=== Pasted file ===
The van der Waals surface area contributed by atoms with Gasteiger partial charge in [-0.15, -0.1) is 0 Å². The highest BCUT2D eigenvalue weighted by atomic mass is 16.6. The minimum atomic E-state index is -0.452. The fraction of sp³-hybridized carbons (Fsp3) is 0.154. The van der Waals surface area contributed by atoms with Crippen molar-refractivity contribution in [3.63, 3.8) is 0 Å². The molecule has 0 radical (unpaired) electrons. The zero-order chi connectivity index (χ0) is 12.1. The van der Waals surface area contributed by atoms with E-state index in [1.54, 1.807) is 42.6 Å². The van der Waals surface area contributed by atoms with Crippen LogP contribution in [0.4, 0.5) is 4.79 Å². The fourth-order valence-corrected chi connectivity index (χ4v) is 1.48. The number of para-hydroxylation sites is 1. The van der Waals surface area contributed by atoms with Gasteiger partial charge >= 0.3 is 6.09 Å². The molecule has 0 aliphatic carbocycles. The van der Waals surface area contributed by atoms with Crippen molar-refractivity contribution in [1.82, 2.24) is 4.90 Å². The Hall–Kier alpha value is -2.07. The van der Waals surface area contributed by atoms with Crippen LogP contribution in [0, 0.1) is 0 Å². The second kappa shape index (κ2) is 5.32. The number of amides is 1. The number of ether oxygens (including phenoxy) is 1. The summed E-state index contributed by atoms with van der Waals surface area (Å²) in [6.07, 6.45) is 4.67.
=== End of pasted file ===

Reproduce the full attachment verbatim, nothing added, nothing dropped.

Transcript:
The van der Waals surface area contributed by atoms with Gasteiger partial charge in [-0.15, -0.1) is 0 Å². The highest BCUT2D eigenvalue weighted by atomic mass is 16.6. The minimum atomic E-state index is -0.452. The fraction of sp³-hybridized carbons (Fsp3) is 0.154. The van der Waals surface area contributed by atoms with Crippen molar-refractivity contribution in [3.63, 3.8) is 0 Å². The molecule has 0 radical (unpaired) electrons. The zero-order chi connectivity index (χ0) is 12.1. The van der Waals surface area contributed by atoms with E-state index in [1.54, 1.807) is 42.6 Å². The van der Waals surface area contributed by atoms with Crippen LogP contribution in [0.4, 0.5) is 4.79 Å². The fourth-order valence-corrected chi connectivity index (χ4v) is 1.48. The number of para-hydroxylation sites is 1. The van der Waals surface area contributed by atoms with Gasteiger partial charge >= 0.3 is 6.09 Å². The molecule has 0 aliphatic carbocycles. The van der Waals surface area contributed by atoms with Crippen molar-refractivity contribution in [1.82, 2.24) is 4.90 Å². The Hall–Kier alpha value is -2.07. The van der Waals surface area contributed by atoms with Crippen LogP contribution in [0, 0.1) is 0 Å². The second kappa shape index (κ2) is 5.32. The number of amides is 1. The number of ether oxygens (including phenoxy) is 1. The summed E-state index contributed by atoms with van der Waals surface area (Å²) in [6.07, 6.45) is 4.67.